NewBo City Market to Offer New Model for Local Foods

By Cindy Hadish, Reporter

CEDAR RAPIDS, Iowa — Kurt Friese cites the success of the "best ice cream in the world" at the North Market in Columbus, Ohio, as an example of the NewBo City Market's potential.

Owner Jeni Britton Bauer began Jeni's Splendid Ice Creams in a 10-by-10-foot market stall with an ice-cream maker from Target to become a rising business star, with a growing number of stores in Ohio and her products in Brooklyn and beyond.

Just as North Market launched Bauer's fame, proponents say the same should hold true for up and coming businesses at the NewBo City Market.

"That's what I hope to see this become," said Friese, director of Food & Advocacy at the market, which opens Oct. 27 at 1100 Third St. SE.

Friese, chef and owner of Devotay in Iowa City and publisher of Edible Iowa River magazine, said not only will the market be a business incubator for budding entrepreneurs, but a gathering place and another outlet for fresh, local foods.

The market is a different model than the local food options already in existence, including the Cedar Rapids-based Iowa Valley Food Co-op, in which customers order products online from area farmers, and community supported agriculture, known as CSAs, in which members receive weekly boxes of produce from local farms.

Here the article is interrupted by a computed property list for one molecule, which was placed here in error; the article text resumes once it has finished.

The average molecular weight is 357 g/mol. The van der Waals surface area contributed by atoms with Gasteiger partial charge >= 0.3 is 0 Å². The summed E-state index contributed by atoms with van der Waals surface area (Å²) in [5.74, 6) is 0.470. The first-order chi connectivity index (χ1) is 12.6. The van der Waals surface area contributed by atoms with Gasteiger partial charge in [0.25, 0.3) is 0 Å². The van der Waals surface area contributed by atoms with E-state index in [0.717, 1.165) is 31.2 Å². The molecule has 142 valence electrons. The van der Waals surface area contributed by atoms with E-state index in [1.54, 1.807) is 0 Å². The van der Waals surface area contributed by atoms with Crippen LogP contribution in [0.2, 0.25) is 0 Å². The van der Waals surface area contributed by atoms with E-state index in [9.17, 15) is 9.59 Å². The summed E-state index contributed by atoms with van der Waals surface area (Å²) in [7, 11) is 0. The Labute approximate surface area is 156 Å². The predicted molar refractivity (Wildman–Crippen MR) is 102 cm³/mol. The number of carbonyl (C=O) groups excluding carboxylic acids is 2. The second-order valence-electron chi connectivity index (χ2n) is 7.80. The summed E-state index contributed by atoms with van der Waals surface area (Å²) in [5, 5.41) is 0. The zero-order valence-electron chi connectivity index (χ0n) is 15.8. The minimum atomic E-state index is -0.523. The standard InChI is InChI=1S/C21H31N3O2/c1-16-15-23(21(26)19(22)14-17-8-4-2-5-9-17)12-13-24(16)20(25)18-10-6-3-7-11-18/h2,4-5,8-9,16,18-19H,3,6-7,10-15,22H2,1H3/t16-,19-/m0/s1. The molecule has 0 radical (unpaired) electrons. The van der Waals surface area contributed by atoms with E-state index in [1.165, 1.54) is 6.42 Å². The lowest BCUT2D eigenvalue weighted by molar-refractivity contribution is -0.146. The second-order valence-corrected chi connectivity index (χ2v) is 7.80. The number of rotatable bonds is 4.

Friese said people confuse the forthcoming market with another local foods standard — farmers markets — because the concept is new to Iowa.

"What we've got here is a public market," he said, pointing to the warehouse undergoing renovation at Third Street and 12th Avenue SE.

Public markets, a mesh of grass roots grocery/mom-and-pop shop and community gathering place, originated in the mid-1800s in many larger American cities as a means of bringing retail agriculture to large population bases.

"I think it will revolutionize the town and it's already revolutionizing the neighborhood," Friese said of Iowa's first foray into a public market.

The New Bohemia district has bounced back since the historic commercial and residential neighborhood was hit hard by the Floods of 2008.

Just across from the market, CSPS, an entertainment venue in a 120-year-old Czech social hall, reopened after a $7 million restoration.

Businessman Jon Jelinek can look across the street at the new market from Parlor City Pub & Eatery, a successful restaurant he opened after the flood at 1125 Third St. SE.

While the NewBo City Market will offer food, beer and wine, Jelinek doesn't see it as a competitor.

"It's definitely a plus," he said, citing new crowds the market will draw to the New Bohemia district. "This will help everyone in the neighborhood."

Brad Rizzio of Point Builders, the Cedar Rapids-based general contractor, said a crew of 35 to 40 is busy with a flurry of last-minute work.

The former Quality Chef building, previously an Iowa Steel and Iron warehouse, stretches 18,000-square-feet between 11th and 12th avenues. Previously pale green, the building has been painted brick-red, with windows punched out to let in light.

Landscaping was added in front of the market, where up to 150 vendors will sell produce outside during warm-season months, said Ann Poe, a City Council member and the market's executive director.

The Eighth Avenue farmers market will close and those vendors will be encouraged to sell in some of those spots, said the city's market coordinator, Teresa White.